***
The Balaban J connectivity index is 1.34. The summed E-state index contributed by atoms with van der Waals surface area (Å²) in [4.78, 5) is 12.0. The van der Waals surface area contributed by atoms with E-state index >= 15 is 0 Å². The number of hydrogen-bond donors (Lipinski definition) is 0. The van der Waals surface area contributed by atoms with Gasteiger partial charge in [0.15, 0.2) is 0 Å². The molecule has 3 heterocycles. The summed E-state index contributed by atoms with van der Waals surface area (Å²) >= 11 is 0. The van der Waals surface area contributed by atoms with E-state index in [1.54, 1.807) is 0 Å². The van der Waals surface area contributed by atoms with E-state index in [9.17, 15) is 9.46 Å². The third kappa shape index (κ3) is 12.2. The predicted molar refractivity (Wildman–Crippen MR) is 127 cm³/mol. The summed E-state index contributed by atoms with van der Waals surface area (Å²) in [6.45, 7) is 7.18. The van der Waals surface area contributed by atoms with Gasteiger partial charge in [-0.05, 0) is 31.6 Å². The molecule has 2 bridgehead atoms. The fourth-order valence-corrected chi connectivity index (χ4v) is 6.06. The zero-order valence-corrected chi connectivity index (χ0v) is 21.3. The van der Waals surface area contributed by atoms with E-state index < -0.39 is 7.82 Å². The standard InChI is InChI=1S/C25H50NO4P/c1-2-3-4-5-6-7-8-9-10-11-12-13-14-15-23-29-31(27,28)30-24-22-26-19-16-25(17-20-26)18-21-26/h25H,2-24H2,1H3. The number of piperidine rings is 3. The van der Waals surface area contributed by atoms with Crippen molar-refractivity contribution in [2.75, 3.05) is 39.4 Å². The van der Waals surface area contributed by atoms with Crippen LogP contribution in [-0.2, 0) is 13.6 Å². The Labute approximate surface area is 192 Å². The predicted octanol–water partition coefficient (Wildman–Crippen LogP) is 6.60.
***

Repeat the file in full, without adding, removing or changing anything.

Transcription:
The Balaban J connectivity index is 1.34. The summed E-state index contributed by atoms with van der Waals surface area (Å²) in [4.78, 5) is 12.0. The van der Waals surface area contributed by atoms with E-state index >= 15 is 0 Å². The number of hydrogen-bond donors (Lipinski definition) is 0. The van der Waals surface area contributed by atoms with Gasteiger partial charge in [0.15, 0.2) is 0 Å². The molecule has 3 heterocycles. The summed E-state index contributed by atoms with van der Waals surface area (Å²) >= 11 is 0. The van der Waals surface area contributed by atoms with E-state index in [1.54, 1.807) is 0 Å². The van der Waals surface area contributed by atoms with E-state index in [9.17, 15) is 9.46 Å². The third kappa shape index (κ3) is 12.2. The predicted molar refractivity (Wildman–Crippen MR) is 127 cm³/mol. The summed E-state index contributed by atoms with van der Waals surface area (Å²) in [6.45, 7) is 7.18. The van der Waals surface area contributed by atoms with Gasteiger partial charge in [-0.05, 0) is 31.6 Å². The molecule has 2 bridgehead atoms. The fourth-order valence-corrected chi connectivity index (χ4v) is 6.06. The zero-order valence-corrected chi connectivity index (χ0v) is 21.3. The van der Waals surface area contributed by atoms with E-state index < -0.39 is 7.82 Å². The standard InChI is InChI=1S/C25H50NO4P/c1-2-3-4-5-6-7-8-9-10-11-12-13-14-15-23-29-31(27,28)30-24-22-26-19-16-25(17-20-26)18-21-26/h25H,2-24H2,1H3. The number of piperidine rings is 3. The van der Waals surface area contributed by atoms with Crippen molar-refractivity contribution in [2.75, 3.05) is 39.4 Å². The van der Waals surface area contributed by atoms with Crippen LogP contribution in [-0.2, 0) is 13.6 Å². The Labute approximate surface area is 192 Å². The predicted octanol–water partition coefficient (Wildman–Crippen LogP) is 6.60.